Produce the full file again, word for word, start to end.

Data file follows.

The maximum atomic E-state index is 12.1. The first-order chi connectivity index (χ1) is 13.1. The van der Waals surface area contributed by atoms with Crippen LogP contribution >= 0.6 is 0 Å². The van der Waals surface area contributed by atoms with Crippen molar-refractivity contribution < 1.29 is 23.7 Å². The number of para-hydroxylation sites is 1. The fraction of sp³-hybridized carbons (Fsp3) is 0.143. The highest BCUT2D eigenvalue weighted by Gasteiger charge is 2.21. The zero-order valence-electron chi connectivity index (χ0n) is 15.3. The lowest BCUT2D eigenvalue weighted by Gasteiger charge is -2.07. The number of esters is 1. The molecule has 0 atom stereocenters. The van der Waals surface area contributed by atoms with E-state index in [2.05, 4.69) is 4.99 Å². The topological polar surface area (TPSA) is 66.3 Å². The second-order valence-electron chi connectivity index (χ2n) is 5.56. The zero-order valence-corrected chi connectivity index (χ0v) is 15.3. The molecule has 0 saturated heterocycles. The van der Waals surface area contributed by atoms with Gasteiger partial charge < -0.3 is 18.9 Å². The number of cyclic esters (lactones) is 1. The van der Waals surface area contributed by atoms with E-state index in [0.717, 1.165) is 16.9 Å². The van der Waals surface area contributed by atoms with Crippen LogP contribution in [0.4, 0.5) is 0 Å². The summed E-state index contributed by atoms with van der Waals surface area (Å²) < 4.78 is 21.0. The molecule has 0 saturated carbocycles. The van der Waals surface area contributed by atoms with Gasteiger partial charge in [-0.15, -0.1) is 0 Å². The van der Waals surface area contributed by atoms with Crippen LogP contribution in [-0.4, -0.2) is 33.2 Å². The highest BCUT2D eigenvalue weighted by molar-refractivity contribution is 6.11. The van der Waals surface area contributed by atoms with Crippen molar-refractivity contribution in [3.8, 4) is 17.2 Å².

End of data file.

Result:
The maximum atomic E-state index is 12.1. The first-order chi connectivity index (χ1) is 13.1. The van der Waals surface area contributed by atoms with Crippen LogP contribution >= 0.6 is 0 Å². The van der Waals surface area contributed by atoms with Crippen molar-refractivity contribution < 1.29 is 23.7 Å². The number of para-hydroxylation sites is 1. The fraction of sp³-hybridized carbons (Fsp3) is 0.143. The highest BCUT2D eigenvalue weighted by Gasteiger charge is 2.21. The zero-order valence-electron chi connectivity index (χ0n) is 15.3. The lowest BCUT2D eigenvalue weighted by Gasteiger charge is -2.07. The number of esters is 1. The molecule has 0 atom stereocenters. The van der Waals surface area contributed by atoms with E-state index in [2.05, 4.69) is 4.99 Å². The topological polar surface area (TPSA) is 66.3 Å². The second-order valence-electron chi connectivity index (χ2n) is 5.56. The zero-order valence-corrected chi connectivity index (χ0v) is 15.3. The molecule has 0 saturated heterocycles. The van der Waals surface area contributed by atoms with Gasteiger partial charge < -0.3 is 18.9 Å². The number of cyclic esters (lactones) is 1. The van der Waals surface area contributed by atoms with E-state index in [0.717, 1.165) is 16.9 Å². The van der Waals surface area contributed by atoms with Crippen LogP contribution in [0.4, 0.5) is 0 Å². The summed E-state index contributed by atoms with van der Waals surface area (Å²) < 4.78 is 21.0. The molecule has 0 saturated carbocycles. The van der Waals surface area contributed by atoms with Gasteiger partial charge in [-0.15, -0.1) is 0 Å². The van der Waals surface area contributed by atoms with Crippen LogP contribution in [-0.4, -0.2) is 33.2 Å². The highest BCUT2D eigenvalue weighted by molar-refractivity contribution is 6.11. The van der Waals surface area contributed by atoms with Crippen molar-refractivity contribution in [3.8, 4) is 17.2 Å².